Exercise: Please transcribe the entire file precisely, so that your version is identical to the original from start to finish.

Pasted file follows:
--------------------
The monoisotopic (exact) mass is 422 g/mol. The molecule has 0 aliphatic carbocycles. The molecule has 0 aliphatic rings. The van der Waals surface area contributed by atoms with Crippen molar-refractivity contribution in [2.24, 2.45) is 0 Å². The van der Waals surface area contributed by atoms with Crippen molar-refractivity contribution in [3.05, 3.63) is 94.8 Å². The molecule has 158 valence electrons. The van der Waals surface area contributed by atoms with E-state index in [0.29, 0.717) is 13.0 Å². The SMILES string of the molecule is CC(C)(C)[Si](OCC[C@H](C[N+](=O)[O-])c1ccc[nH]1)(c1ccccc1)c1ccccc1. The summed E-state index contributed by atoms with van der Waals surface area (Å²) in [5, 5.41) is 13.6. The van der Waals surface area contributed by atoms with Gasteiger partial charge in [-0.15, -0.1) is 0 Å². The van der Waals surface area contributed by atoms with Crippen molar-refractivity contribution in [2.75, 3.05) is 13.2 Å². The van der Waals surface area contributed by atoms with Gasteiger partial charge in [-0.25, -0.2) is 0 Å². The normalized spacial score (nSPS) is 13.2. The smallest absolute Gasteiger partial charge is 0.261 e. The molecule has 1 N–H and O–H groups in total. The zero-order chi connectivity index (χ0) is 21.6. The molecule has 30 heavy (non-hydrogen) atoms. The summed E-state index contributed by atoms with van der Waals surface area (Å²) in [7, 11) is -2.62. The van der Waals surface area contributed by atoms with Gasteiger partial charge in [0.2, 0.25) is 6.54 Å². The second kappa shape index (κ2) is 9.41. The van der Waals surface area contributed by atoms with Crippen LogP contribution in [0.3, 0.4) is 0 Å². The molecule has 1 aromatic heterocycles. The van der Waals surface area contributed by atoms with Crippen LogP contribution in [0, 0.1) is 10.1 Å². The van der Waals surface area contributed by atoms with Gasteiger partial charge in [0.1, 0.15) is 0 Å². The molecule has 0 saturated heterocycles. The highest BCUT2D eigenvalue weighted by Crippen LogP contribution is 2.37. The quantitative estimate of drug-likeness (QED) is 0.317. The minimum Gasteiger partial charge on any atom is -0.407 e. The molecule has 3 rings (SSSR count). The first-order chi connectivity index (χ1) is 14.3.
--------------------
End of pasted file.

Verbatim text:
The monoisotopic (exact) mass is 422 g/mol. The molecule has 0 aliphatic carbocycles. The molecule has 0 aliphatic rings. The van der Waals surface area contributed by atoms with Crippen molar-refractivity contribution in [2.24, 2.45) is 0 Å². The van der Waals surface area contributed by atoms with Crippen molar-refractivity contribution in [3.05, 3.63) is 94.8 Å². The molecule has 158 valence electrons. The van der Waals surface area contributed by atoms with E-state index in [0.29, 0.717) is 13.0 Å². The SMILES string of the molecule is CC(C)(C)[Si](OCC[C@H](C[N+](=O)[O-])c1ccc[nH]1)(c1ccccc1)c1ccccc1. The summed E-state index contributed by atoms with van der Waals surface area (Å²) in [5, 5.41) is 13.6. The van der Waals surface area contributed by atoms with Gasteiger partial charge in [-0.15, -0.1) is 0 Å². The van der Waals surface area contributed by atoms with Crippen molar-refractivity contribution in [2.75, 3.05) is 13.2 Å². The van der Waals surface area contributed by atoms with Gasteiger partial charge in [-0.25, -0.2) is 0 Å². The normalized spacial score (nSPS) is 13.2. The smallest absolute Gasteiger partial charge is 0.261 e. The molecule has 1 N–H and O–H groups in total. The zero-order chi connectivity index (χ0) is 21.6. The molecule has 30 heavy (non-hydrogen) atoms. The summed E-state index contributed by atoms with van der Waals surface area (Å²) in [7, 11) is -2.62. The van der Waals surface area contributed by atoms with Gasteiger partial charge in [0.2, 0.25) is 6.54 Å². The second kappa shape index (κ2) is 9.41. The van der Waals surface area contributed by atoms with Crippen LogP contribution in [0.3, 0.4) is 0 Å². The molecule has 1 aromatic heterocycles. The van der Waals surface area contributed by atoms with Crippen LogP contribution in [0, 0.1) is 10.1 Å². The van der Waals surface area contributed by atoms with Gasteiger partial charge in [0.1, 0.15) is 0 Å². The molecule has 0 saturated heterocycles. The highest BCUT2D eigenvalue weighted by Crippen LogP contribution is 2.37. The quantitative estimate of drug-likeness (QED) is 0.317. The minimum Gasteiger partial charge on any atom is -0.407 e. The molecule has 3 rings (SSSR count). The first-order chi connectivity index (χ1) is 14.3.